The Green Mound Juniper is an exciting and versatile ground cover juniper despite the rather uninspiring name by which it is known (in North America at least). The term "Green Mound Juniper" does describe the plant in a basic way, but gives nothing away about its twisting wiry branches and neat silvery-green foliage.
This low growing juniper with its tiny spiky leaves makes a picturesque and rugged shape that makes it ideal for growing alongside paving or steps. In the latter case it will tumble in neat cascades down the side of the steps. Its trailing stems are relatively short and neat when compared to other low growing junipers such as the Juniperus horizontalis cultivars.
Such is its admirable form that the Green Mound Juniper is one of the most popular junipers for garden use in North America and Europe. It is even used for bonsai, when its stiff stem is trained up to form a tree-like trunk from which the side branches naturally fan out horizontally. It is not a particularly fast-growing Juniper, nevertheless it is possible to have a good-looking bonsai tree in just a few short years.
Unlike many junipers, the Green Mound Juniper does not change its colour much throughout the year, remaining an attractive silvery-green or sage-green both summer and winter. In some exposed spots it may take on a slightly bronzed colour during the winter.
After ten years growth you can expect the Green Mound Juniper to have covered an area of about 1 1/2 square metres under reasonable growing conditions. This means that it is not going to romp away and smother your other alpine beauties, but will remain a neat and highly desirable conifer from the beginning.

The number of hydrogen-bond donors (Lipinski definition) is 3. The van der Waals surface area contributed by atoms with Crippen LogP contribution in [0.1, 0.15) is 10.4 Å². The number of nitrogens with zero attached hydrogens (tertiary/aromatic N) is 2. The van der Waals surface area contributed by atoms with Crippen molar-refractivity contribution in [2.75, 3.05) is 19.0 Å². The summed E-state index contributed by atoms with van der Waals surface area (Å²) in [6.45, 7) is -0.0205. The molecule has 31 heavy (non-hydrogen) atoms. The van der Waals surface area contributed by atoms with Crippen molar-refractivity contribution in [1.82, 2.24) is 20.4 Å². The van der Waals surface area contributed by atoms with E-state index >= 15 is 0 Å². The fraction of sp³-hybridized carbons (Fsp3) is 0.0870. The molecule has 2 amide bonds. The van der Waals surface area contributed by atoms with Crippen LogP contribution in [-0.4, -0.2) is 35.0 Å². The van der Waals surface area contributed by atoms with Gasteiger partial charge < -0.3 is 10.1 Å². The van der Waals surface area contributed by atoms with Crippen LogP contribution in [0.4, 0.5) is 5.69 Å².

Like other junipers the Green Mound is easy to grow. Well-drained soil, into which some organic material has been dug, is ideal. It does not like a water-logged spot, nor will it like the large leaves of herbaceous plants or shrubs growing over it and crowding out its light.
If you have a large area of paving beside an alpine garden or rock garden then several Green Mound Junipers dotted around the edges and eventually perhaps meeting up would be very effective, allowing one or two to grow further back within the area of the alpine garden to give a more natural, scattered effect. Alternatively the Green Mound Juniper looks good in a contemporary garden with areas of cobbles and other textured surfaces, combining well with metal and glass, and plants such as phormium (New Zealand flax) and various low-growing thymes.
Overall, the Green Mound Juniper is not a plant that any wild garden, heather or alpine scree should be without!
For more information on the Green Mound Juniper visit Green Mound Juniper and for information on other junipers visit Juniper Trees. For a Free Ebook on backyard landscaping design ideas with a natural gardens bias visit Backyard Landscaping Design Ideas. You are welcome to use this Green Mound Juniper article in your web site, blog or ezine provided you meet these copyright requirements: no alterations of any kind whatsoever must be made. This Resources paragraph must be included without any changes to its links, anchor texts, html, etc.
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